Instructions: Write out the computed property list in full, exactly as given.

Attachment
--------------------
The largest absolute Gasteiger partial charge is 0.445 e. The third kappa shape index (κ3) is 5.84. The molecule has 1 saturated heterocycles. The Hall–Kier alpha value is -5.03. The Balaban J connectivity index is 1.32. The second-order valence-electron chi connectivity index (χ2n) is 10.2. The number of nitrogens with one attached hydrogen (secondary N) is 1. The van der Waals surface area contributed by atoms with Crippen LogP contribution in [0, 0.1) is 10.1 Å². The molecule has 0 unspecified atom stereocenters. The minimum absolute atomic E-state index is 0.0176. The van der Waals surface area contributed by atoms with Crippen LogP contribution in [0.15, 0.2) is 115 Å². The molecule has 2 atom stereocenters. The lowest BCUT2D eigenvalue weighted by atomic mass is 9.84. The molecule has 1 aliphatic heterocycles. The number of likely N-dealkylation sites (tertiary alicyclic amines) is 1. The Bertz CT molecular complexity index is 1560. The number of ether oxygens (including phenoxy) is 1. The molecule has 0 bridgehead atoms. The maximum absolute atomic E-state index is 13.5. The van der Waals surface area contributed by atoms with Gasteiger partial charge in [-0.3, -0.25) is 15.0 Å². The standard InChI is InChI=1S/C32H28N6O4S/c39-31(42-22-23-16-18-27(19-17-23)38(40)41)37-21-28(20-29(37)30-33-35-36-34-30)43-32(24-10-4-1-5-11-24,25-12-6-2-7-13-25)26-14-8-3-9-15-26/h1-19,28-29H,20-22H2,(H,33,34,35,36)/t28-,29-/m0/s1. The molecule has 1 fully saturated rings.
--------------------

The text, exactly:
The largest absolute Gasteiger partial charge is 0.445 e. The third kappa shape index (κ3) is 5.84. The molecule has 1 saturated heterocycles. The Hall–Kier alpha value is -5.03. The Balaban J connectivity index is 1.32. The second-order valence-electron chi connectivity index (χ2n) is 10.2. The number of nitrogens with one attached hydrogen (secondary N) is 1. The van der Waals surface area contributed by atoms with Crippen LogP contribution in [0, 0.1) is 10.1 Å². The molecule has 0 unspecified atom stereocenters. The minimum absolute atomic E-state index is 0.0176. The van der Waals surface area contributed by atoms with Crippen LogP contribution in [0.15, 0.2) is 115 Å². The molecule has 2 atom stereocenters. The lowest BCUT2D eigenvalue weighted by atomic mass is 9.84. The molecule has 1 aliphatic heterocycles. The number of likely N-dealkylation sites (tertiary alicyclic amines) is 1. The Bertz CT molecular complexity index is 1560. The number of ether oxygens (including phenoxy) is 1. The molecule has 0 bridgehead atoms. The maximum absolute atomic E-state index is 13.5. The van der Waals surface area contributed by atoms with Gasteiger partial charge in [-0.3, -0.25) is 15.0 Å². The standard InChI is InChI=1S/C32H28N6O4S/c39-31(42-22-23-16-18-27(19-17-23)38(40)41)37-21-28(20-29(37)30-33-35-36-34-30)43-32(24-10-4-1-5-11-24,25-12-6-2-7-13-25)26-14-8-3-9-15-26/h1-19,28-29H,20-22H2,(H,33,34,35,36)/t28-,29-/m0/s1. The molecule has 1 fully saturated rings.